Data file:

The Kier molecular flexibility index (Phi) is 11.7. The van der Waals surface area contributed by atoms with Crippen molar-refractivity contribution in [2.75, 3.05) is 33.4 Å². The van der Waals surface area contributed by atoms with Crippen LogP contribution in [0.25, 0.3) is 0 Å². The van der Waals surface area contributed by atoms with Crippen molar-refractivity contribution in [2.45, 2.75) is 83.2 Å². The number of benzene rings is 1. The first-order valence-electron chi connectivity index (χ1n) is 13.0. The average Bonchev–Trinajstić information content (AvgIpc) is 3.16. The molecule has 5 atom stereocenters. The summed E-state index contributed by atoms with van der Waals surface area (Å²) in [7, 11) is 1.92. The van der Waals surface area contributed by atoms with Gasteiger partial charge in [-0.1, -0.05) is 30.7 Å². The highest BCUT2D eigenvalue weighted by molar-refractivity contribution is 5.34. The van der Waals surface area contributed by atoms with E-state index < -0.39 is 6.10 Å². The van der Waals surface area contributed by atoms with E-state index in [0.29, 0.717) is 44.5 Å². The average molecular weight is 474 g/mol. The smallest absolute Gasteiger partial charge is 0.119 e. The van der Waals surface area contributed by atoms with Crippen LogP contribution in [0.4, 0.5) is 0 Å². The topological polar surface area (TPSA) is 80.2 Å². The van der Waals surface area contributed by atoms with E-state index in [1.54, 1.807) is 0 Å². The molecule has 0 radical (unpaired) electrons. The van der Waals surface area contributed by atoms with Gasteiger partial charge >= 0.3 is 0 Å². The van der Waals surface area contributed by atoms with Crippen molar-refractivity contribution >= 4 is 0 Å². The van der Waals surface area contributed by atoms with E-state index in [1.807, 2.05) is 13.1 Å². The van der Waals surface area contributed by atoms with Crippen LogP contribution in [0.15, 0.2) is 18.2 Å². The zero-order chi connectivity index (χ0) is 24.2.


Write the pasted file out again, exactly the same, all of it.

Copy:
The Kier molecular flexibility index (Phi) is 11.7. The van der Waals surface area contributed by atoms with Crippen molar-refractivity contribution in [2.75, 3.05) is 33.4 Å². The van der Waals surface area contributed by atoms with Crippen LogP contribution in [0.25, 0.3) is 0 Å². The van der Waals surface area contributed by atoms with Crippen molar-refractivity contribution in [2.45, 2.75) is 83.2 Å². The number of benzene rings is 1. The first-order valence-electron chi connectivity index (χ1n) is 13.0. The average Bonchev–Trinajstić information content (AvgIpc) is 3.16. The molecule has 5 atom stereocenters. The summed E-state index contributed by atoms with van der Waals surface area (Å²) in [7, 11) is 1.92. The van der Waals surface area contributed by atoms with Gasteiger partial charge in [-0.1, -0.05) is 30.7 Å². The highest BCUT2D eigenvalue weighted by molar-refractivity contribution is 5.34. The van der Waals surface area contributed by atoms with E-state index < -0.39 is 6.10 Å². The van der Waals surface area contributed by atoms with E-state index in [0.29, 0.717) is 44.5 Å². The average molecular weight is 474 g/mol. The smallest absolute Gasteiger partial charge is 0.119 e. The van der Waals surface area contributed by atoms with Crippen LogP contribution in [0.4, 0.5) is 0 Å². The topological polar surface area (TPSA) is 80.2 Å². The van der Waals surface area contributed by atoms with E-state index in [1.54, 1.807) is 0 Å². The molecule has 0 radical (unpaired) electrons. The van der Waals surface area contributed by atoms with Gasteiger partial charge >= 0.3 is 0 Å². The van der Waals surface area contributed by atoms with Crippen molar-refractivity contribution >= 4 is 0 Å². The van der Waals surface area contributed by atoms with E-state index in [1.807, 2.05) is 13.1 Å². The van der Waals surface area contributed by atoms with Crippen LogP contribution in [0.15, 0.2) is 18.2 Å². The zero-order chi connectivity index (χ0) is 24.2.